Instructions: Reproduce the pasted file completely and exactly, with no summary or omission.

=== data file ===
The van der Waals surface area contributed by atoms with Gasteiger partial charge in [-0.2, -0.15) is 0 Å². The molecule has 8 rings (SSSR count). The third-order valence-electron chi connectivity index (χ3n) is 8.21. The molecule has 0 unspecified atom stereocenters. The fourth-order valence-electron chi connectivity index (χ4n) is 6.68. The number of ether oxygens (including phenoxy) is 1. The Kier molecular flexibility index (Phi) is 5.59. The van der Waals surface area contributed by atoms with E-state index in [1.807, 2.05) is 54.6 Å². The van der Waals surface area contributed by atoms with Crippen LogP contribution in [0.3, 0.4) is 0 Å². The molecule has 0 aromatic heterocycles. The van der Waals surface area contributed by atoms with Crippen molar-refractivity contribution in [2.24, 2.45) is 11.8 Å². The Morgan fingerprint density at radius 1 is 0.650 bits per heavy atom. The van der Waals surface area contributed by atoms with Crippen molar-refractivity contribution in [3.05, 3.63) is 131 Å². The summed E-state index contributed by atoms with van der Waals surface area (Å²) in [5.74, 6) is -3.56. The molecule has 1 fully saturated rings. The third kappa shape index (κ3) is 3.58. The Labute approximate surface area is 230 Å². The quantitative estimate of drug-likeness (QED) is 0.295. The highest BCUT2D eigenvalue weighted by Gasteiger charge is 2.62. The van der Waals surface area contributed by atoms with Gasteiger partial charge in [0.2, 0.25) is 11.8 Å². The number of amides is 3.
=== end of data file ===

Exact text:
The van der Waals surface area contributed by atoms with Gasteiger partial charge in [-0.2, -0.15) is 0 Å². The molecule has 8 rings (SSSR count). The third-order valence-electron chi connectivity index (χ3n) is 8.21. The molecule has 0 unspecified atom stereocenters. The fourth-order valence-electron chi connectivity index (χ4n) is 6.68. The number of ether oxygens (including phenoxy) is 1. The Kier molecular flexibility index (Phi) is 5.59. The van der Waals surface area contributed by atoms with E-state index in [1.807, 2.05) is 54.6 Å². The van der Waals surface area contributed by atoms with Crippen LogP contribution in [0.3, 0.4) is 0 Å². The molecule has 0 aromatic heterocycles. The van der Waals surface area contributed by atoms with Crippen molar-refractivity contribution in [2.24, 2.45) is 11.8 Å². The Morgan fingerprint density at radius 1 is 0.650 bits per heavy atom. The van der Waals surface area contributed by atoms with Crippen molar-refractivity contribution in [3.05, 3.63) is 131 Å². The summed E-state index contributed by atoms with van der Waals surface area (Å²) in [5.74, 6) is -3.56. The molecule has 1 fully saturated rings. The third kappa shape index (κ3) is 3.58. The Labute approximate surface area is 230 Å². The quantitative estimate of drug-likeness (QED) is 0.295. The highest BCUT2D eigenvalue weighted by Gasteiger charge is 2.62. The van der Waals surface area contributed by atoms with Gasteiger partial charge in [0.2, 0.25) is 11.8 Å². The number of amides is 3.